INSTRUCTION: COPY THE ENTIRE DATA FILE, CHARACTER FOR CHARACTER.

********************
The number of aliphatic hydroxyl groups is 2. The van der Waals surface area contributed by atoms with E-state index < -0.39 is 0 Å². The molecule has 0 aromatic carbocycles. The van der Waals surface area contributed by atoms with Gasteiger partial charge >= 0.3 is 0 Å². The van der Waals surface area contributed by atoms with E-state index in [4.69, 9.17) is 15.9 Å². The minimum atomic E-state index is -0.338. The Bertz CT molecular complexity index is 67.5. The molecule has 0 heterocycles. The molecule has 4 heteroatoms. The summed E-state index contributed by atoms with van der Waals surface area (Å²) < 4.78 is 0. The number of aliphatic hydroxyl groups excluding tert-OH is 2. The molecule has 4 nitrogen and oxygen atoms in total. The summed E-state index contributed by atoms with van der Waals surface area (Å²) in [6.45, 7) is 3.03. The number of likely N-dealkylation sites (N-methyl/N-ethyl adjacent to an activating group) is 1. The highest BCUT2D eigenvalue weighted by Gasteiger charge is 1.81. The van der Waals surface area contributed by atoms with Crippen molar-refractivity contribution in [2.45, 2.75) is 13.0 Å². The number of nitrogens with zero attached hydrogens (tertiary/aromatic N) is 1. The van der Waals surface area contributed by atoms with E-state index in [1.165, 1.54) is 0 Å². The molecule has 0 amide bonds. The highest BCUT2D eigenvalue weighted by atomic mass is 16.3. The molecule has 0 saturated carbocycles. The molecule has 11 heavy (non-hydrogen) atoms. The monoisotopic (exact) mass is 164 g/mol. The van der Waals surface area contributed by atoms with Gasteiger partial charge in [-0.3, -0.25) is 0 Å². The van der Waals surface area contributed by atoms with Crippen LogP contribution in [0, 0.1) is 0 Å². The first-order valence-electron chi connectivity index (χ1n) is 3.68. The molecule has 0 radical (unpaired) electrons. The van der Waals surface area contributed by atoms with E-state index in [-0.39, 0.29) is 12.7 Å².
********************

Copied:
The number of aliphatic hydroxyl groups is 2. The van der Waals surface area contributed by atoms with E-state index < -0.39 is 0 Å². The molecule has 0 aromatic carbocycles. The van der Waals surface area contributed by atoms with Gasteiger partial charge >= 0.3 is 0 Å². The van der Waals surface area contributed by atoms with E-state index in [4.69, 9.17) is 15.9 Å². The minimum atomic E-state index is -0.338. The Bertz CT molecular complexity index is 67.5. The molecule has 0 heterocycles. The molecule has 4 heteroatoms. The summed E-state index contributed by atoms with van der Waals surface area (Å²) < 4.78 is 0. The number of aliphatic hydroxyl groups excluding tert-OH is 2. The molecule has 4 nitrogen and oxygen atoms in total. The summed E-state index contributed by atoms with van der Waals surface area (Å²) in [6.45, 7) is 3.03. The number of likely N-dealkylation sites (N-methyl/N-ethyl adjacent to an activating group) is 1. The highest BCUT2D eigenvalue weighted by Gasteiger charge is 1.81. The van der Waals surface area contributed by atoms with Crippen molar-refractivity contribution in [2.45, 2.75) is 13.0 Å². The number of nitrogens with zero attached hydrogens (tertiary/aromatic N) is 1. The van der Waals surface area contributed by atoms with E-state index in [1.165, 1.54) is 0 Å². The molecule has 0 amide bonds. The highest BCUT2D eigenvalue weighted by atomic mass is 16.3. The molecule has 0 saturated carbocycles. The molecule has 11 heavy (non-hydrogen) atoms. The monoisotopic (exact) mass is 164 g/mol. The van der Waals surface area contributed by atoms with Gasteiger partial charge in [-0.3, -0.25) is 0 Å². The van der Waals surface area contributed by atoms with Crippen LogP contribution in [0, 0.1) is 0 Å². The first-order valence-electron chi connectivity index (χ1n) is 3.68. The molecule has 0 radical (unpaired) electrons. The van der Waals surface area contributed by atoms with E-state index in [-0.39, 0.29) is 12.7 Å².